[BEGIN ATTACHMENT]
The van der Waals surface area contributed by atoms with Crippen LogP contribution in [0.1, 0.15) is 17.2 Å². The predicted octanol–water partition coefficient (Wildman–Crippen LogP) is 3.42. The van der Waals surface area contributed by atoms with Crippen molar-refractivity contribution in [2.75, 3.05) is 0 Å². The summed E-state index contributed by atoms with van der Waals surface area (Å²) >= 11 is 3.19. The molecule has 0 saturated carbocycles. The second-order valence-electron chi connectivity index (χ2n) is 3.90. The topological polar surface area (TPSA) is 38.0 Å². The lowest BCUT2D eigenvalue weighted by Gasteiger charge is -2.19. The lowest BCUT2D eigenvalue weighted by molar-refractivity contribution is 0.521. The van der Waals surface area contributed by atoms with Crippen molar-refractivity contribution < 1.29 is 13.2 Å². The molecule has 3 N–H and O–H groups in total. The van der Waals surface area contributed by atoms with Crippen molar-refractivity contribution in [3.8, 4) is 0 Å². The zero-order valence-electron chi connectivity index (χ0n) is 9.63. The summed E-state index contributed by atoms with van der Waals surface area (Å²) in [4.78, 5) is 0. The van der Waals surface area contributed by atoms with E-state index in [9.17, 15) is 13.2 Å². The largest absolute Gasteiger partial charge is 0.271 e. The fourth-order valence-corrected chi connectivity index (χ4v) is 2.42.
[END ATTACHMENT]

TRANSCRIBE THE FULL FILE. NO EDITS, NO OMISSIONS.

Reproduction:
The van der Waals surface area contributed by atoms with Crippen LogP contribution in [0.1, 0.15) is 17.2 Å². The predicted octanol–water partition coefficient (Wildman–Crippen LogP) is 3.42. The van der Waals surface area contributed by atoms with Crippen molar-refractivity contribution in [2.75, 3.05) is 0 Å². The summed E-state index contributed by atoms with van der Waals surface area (Å²) >= 11 is 3.19. The molecule has 0 saturated carbocycles. The second-order valence-electron chi connectivity index (χ2n) is 3.90. The topological polar surface area (TPSA) is 38.0 Å². The lowest BCUT2D eigenvalue weighted by Gasteiger charge is -2.19. The lowest BCUT2D eigenvalue weighted by molar-refractivity contribution is 0.521. The van der Waals surface area contributed by atoms with Crippen molar-refractivity contribution < 1.29 is 13.2 Å². The molecule has 3 N–H and O–H groups in total. The van der Waals surface area contributed by atoms with Crippen molar-refractivity contribution in [3.8, 4) is 0 Å². The zero-order valence-electron chi connectivity index (χ0n) is 9.63. The summed E-state index contributed by atoms with van der Waals surface area (Å²) in [4.78, 5) is 0. The van der Waals surface area contributed by atoms with E-state index in [9.17, 15) is 13.2 Å². The largest absolute Gasteiger partial charge is 0.271 e. The fourth-order valence-corrected chi connectivity index (χ4v) is 2.42.